Hon. Nathan Hedges, of Newark, New Jersey, inquired if Mr. White would recommend educating the sexes together in the same classes, or only under the same roof.

Mr. White replied. I would either educate them in the same classes or under different roofs, but prefer that they be educated together.

Mr. Hedges. My judgment has always been in favor of keeping the sexes together.

Mr. White. I can make no distinction. The sexes grow up together in the family. The school is but an extended family, and why should they not meet together in the school? They

are to live together in society, and why should there be nuns and hermits in American life?

Prof. Greene, of Brown University. There can be little more said on the subject of high schools unless some argument can be produced against them. The arguments in favor have been presented, and the subject has been exhausted. I would confirm some of the points already dwelt upon. I know of no valid argument against the establishment of high schools where it can be done. I wish to say a word on the subject of preparation for college. There are exceptions on both sides as to the preparation made for college at high schools or academies. Those fitted for college at academies are usually young men from the smaller towns, who go to college with very imperfect elementary instruction. They go from the district-schools without the drilling which scholars receive in a town where they go from grade to grade, as they do where there is a high school. In many cases you will see their penmanship is bad; their spelling is very bad; their knowledge of elementary arithmetic is bad; and their knowledge of geography is bad; for the reason that they have paid but little attention to them in school. And the kind of instruction they have had is such that they are not, and cannot be, well prepared in the common studies. This deficiency we do not see to such an extent in those young men who come from a town where there is the primary, the intermediate, and the grammar and high school. There we find the children well drilled in the elementary branches. They write a good hand. They present a page with paragraphs, where there will not be a single blemish in spelling. They show that they have been well drilled in all the elementary branches upward. We have marked this in all our examinations. Though we have had from academies many well drilled in the common-school studies, yet we find young men from the high schools generally better prepared than the young men who come from the academies.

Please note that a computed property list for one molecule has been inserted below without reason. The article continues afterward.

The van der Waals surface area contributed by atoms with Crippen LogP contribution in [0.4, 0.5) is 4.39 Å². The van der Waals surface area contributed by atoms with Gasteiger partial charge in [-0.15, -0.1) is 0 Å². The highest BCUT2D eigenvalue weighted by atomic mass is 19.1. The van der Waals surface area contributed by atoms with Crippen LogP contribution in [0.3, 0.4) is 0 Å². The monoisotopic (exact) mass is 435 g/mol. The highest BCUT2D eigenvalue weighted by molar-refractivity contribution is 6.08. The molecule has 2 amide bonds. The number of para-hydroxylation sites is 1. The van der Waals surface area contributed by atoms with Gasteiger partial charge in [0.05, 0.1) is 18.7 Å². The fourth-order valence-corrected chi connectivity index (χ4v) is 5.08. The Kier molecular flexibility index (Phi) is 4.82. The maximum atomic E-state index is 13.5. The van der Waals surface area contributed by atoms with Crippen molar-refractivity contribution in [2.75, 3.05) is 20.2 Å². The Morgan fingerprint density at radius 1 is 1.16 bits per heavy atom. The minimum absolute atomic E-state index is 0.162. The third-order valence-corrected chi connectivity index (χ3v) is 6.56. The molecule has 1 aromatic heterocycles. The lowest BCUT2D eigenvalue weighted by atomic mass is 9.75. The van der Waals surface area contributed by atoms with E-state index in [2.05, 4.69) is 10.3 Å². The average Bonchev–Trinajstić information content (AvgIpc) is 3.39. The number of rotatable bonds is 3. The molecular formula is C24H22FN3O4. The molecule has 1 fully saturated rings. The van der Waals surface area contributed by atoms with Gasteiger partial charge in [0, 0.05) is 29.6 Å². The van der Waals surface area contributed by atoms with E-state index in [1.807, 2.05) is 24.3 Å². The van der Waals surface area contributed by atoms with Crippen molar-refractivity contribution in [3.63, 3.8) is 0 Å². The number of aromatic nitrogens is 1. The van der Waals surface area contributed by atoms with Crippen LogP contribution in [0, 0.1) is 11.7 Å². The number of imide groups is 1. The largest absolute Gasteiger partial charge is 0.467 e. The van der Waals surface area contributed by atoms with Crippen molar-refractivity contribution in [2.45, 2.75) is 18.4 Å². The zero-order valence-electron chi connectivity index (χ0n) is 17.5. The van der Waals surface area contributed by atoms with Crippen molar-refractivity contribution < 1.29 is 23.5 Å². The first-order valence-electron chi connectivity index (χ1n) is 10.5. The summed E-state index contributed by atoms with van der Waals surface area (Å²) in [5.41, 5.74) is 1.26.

Another point is the influence of the high school upon the quality of the education in the town. We find many who present themselves for teaching who are not qualified; they are employed because they can be employed cheaply. But we find an elevation among them from grade to grade, until we find some who have reached a very high eminence. From these various grades we must make our selection for our schools. How high up shall we go to select teachers for district schools, the grammar or higher order of schools, unless we have established a high school? We shall not reach a very high point. No school supervisors will be willing to pay a sum to employ teachers very far up in the grade of excellence. The result will be that teachers will be called upon to teach whose horizon is not very extended.

If a high school can be established in the same town, from the necessity of the case we must ascend to a much higher point to obtain a teacher properly qualified. The result. will be there will be presented to that town a model of a much higher order than can be possibly obtained without the assistance of a high school. The teacher of the high school, coming as he does into relations with the other teachers of the town, will exert a direct influence upon all the children of the town. The teachers of the town must often appeal to the high-school teacher, and consult with him, and receive instruction and guidance from him in relation to the various studies. The teachers will be therefore better teachers, from the fact that there is a model of a higher order than they have known before.

The very words used in the high school, the conjugation of the Latin verbs, and the recitations of the high school being